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March 17, 1945


JAMA. 1945;127(11):633-638. doi:10.1001/jama.1945.02860110013004

The diagnosis of fetal erythroblastosis does not, as a rule, present serious difficulties to those familiar with its clinical picture and laboratory findings. However, in some instances the diagnosis is not easy. The difficulties are due to several reasons. One is that the term actually includes three distinct clinical entities: fetal hydrops, icterus gravis and congenital anemia of the newborn. The fact that they are related genetically and etiologically and that children of the same mothers may alternatingly manifest any one of the three forms of the disease does not lessen the diagnostic difficulties in individual cases. Another source of difficulty is that there are mild forms of the disease which may be overlooked or misinterpreted. The third difficulty is that none of the manifestations of the disease are pathognomonic. Every one of them may be found in certain other diseases.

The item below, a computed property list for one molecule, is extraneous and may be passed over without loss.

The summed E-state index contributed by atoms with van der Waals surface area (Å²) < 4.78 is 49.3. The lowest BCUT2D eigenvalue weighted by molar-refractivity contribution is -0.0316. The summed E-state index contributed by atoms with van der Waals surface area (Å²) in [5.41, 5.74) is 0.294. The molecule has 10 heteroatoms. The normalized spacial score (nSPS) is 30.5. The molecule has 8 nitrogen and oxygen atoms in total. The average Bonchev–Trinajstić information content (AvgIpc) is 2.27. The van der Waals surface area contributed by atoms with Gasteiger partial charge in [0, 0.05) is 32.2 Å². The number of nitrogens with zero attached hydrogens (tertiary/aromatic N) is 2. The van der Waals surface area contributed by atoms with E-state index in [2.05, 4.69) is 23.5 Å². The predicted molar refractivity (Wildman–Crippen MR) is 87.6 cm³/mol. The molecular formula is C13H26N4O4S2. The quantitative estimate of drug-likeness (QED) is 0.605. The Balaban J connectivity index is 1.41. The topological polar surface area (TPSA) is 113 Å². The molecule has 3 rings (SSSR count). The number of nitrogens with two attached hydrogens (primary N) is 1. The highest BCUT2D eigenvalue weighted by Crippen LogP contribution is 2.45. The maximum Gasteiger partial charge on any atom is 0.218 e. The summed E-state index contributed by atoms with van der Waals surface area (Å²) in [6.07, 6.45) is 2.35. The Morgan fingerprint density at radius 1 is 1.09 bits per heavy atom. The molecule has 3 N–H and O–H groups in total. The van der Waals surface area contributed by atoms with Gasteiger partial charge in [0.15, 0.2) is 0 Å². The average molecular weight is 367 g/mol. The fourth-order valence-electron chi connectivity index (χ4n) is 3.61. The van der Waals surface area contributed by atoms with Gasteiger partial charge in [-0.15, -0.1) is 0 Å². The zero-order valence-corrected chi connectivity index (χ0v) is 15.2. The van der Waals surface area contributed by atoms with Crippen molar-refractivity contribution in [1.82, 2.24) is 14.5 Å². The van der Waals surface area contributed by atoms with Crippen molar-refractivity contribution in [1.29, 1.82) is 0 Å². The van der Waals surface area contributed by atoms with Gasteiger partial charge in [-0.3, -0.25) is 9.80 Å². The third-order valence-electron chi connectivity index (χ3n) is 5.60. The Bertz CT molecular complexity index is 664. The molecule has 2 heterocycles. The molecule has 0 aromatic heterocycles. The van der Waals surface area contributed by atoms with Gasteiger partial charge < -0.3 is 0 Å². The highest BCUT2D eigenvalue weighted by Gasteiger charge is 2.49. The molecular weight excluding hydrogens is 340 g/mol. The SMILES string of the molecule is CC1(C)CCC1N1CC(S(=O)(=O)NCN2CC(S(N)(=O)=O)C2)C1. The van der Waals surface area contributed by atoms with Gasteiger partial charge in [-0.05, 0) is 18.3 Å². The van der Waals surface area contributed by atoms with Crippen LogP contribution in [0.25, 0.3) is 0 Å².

The diagnostic difficulties have been thrown into sharp focus